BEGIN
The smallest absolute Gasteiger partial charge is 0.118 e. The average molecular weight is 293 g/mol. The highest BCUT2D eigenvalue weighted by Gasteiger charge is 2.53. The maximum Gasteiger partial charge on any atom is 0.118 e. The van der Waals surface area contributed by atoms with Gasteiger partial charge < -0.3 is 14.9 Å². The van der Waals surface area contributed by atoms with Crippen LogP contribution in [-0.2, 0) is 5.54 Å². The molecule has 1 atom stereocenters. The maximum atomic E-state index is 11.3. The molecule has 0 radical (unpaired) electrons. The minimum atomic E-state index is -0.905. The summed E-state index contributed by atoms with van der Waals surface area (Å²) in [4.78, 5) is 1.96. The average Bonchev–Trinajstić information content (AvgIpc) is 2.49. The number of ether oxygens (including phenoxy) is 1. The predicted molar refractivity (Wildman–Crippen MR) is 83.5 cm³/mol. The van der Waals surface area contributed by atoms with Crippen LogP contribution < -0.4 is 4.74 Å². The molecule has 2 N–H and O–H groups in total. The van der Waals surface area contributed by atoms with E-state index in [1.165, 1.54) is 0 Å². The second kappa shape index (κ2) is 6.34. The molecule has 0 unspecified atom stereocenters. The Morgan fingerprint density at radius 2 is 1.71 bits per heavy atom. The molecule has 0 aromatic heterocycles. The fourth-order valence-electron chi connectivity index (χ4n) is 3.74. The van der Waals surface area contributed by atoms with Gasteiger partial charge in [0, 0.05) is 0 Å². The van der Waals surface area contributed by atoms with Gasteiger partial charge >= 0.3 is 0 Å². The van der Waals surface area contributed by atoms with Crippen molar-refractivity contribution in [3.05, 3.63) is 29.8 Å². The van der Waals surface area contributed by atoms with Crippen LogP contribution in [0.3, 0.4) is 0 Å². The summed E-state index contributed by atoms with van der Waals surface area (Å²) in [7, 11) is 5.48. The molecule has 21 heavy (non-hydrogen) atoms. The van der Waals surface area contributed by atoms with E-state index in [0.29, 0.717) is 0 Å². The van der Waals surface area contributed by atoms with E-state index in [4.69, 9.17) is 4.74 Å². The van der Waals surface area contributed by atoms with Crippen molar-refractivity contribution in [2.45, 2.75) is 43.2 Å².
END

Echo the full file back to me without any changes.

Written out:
The smallest absolute Gasteiger partial charge is 0.118 e. The average molecular weight is 293 g/mol. The highest BCUT2D eigenvalue weighted by Gasteiger charge is 2.53. The maximum Gasteiger partial charge on any atom is 0.118 e. The van der Waals surface area contributed by atoms with Gasteiger partial charge < -0.3 is 14.9 Å². The van der Waals surface area contributed by atoms with Crippen LogP contribution in [-0.2, 0) is 5.54 Å². The molecule has 1 atom stereocenters. The maximum atomic E-state index is 11.3. The molecule has 0 radical (unpaired) electrons. The minimum atomic E-state index is -0.905. The summed E-state index contributed by atoms with van der Waals surface area (Å²) in [4.78, 5) is 1.96. The average Bonchev–Trinajstić information content (AvgIpc) is 2.49. The number of ether oxygens (including phenoxy) is 1. The predicted molar refractivity (Wildman–Crippen MR) is 83.5 cm³/mol. The van der Waals surface area contributed by atoms with Crippen LogP contribution < -0.4 is 4.74 Å². The molecule has 2 N–H and O–H groups in total. The van der Waals surface area contributed by atoms with E-state index in [1.165, 1.54) is 0 Å². The second kappa shape index (κ2) is 6.34. The molecule has 0 unspecified atom stereocenters. The Morgan fingerprint density at radius 2 is 1.71 bits per heavy atom. The molecule has 0 aromatic heterocycles. The fourth-order valence-electron chi connectivity index (χ4n) is 3.74. The van der Waals surface area contributed by atoms with Gasteiger partial charge in [0, 0.05) is 0 Å². The van der Waals surface area contributed by atoms with Gasteiger partial charge >= 0.3 is 0 Å². The van der Waals surface area contributed by atoms with Crippen molar-refractivity contribution in [3.05, 3.63) is 29.8 Å². The van der Waals surface area contributed by atoms with Crippen LogP contribution in [0.3, 0.4) is 0 Å². The summed E-state index contributed by atoms with van der Waals surface area (Å²) in [7, 11) is 5.48. The molecule has 21 heavy (non-hydrogen) atoms. The van der Waals surface area contributed by atoms with E-state index in [0.29, 0.717) is 0 Å². The van der Waals surface area contributed by atoms with E-state index in [4.69, 9.17) is 4.74 Å². The van der Waals surface area contributed by atoms with Crippen molar-refractivity contribution in [2.45, 2.75) is 43.2 Å².